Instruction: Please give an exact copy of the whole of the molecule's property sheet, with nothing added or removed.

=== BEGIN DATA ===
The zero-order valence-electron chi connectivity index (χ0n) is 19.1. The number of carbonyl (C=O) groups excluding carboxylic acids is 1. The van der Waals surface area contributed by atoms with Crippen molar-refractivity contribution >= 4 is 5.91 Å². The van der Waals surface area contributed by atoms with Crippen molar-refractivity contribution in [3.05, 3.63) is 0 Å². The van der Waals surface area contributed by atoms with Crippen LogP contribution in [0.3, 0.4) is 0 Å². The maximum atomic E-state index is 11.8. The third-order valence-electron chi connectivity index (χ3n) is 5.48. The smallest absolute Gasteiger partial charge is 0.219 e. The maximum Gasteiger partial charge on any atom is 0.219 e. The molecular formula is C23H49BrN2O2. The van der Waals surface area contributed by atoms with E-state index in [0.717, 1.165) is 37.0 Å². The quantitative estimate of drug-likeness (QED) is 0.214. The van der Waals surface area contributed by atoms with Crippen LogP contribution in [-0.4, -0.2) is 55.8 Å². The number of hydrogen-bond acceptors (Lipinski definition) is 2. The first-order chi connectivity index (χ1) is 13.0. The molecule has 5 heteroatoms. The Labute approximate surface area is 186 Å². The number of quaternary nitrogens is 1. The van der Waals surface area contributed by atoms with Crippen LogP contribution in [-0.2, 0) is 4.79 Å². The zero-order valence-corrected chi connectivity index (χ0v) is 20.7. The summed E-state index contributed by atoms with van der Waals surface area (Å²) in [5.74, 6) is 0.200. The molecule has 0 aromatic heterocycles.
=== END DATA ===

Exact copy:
The zero-order valence-electron chi connectivity index (χ0n) is 19.1. The number of carbonyl (C=O) groups excluding carboxylic acids is 1. The van der Waals surface area contributed by atoms with Crippen molar-refractivity contribution >= 4 is 5.91 Å². The van der Waals surface area contributed by atoms with Crippen molar-refractivity contribution in [3.05, 3.63) is 0 Å². The van der Waals surface area contributed by atoms with Crippen LogP contribution in [0.3, 0.4) is 0 Å². The maximum atomic E-state index is 11.8. The third-order valence-electron chi connectivity index (χ3n) is 5.48. The smallest absolute Gasteiger partial charge is 0.219 e. The maximum Gasteiger partial charge on any atom is 0.219 e. The molecular formula is C23H49BrN2O2. The van der Waals surface area contributed by atoms with E-state index in [0.717, 1.165) is 37.0 Å². The quantitative estimate of drug-likeness (QED) is 0.214. The van der Waals surface area contributed by atoms with Crippen LogP contribution in [-0.4, -0.2) is 55.8 Å². The number of hydrogen-bond acceptors (Lipinski definition) is 2. The first-order chi connectivity index (χ1) is 13.0. The molecule has 5 heteroatoms. The Labute approximate surface area is 186 Å². The number of quaternary nitrogens is 1. The van der Waals surface area contributed by atoms with Crippen LogP contribution in [-0.2, 0) is 4.79 Å². The zero-order valence-corrected chi connectivity index (χ0v) is 20.7. The summed E-state index contributed by atoms with van der Waals surface area (Å²) in [5.74, 6) is 0.200. The molecule has 0 aromatic heterocycles.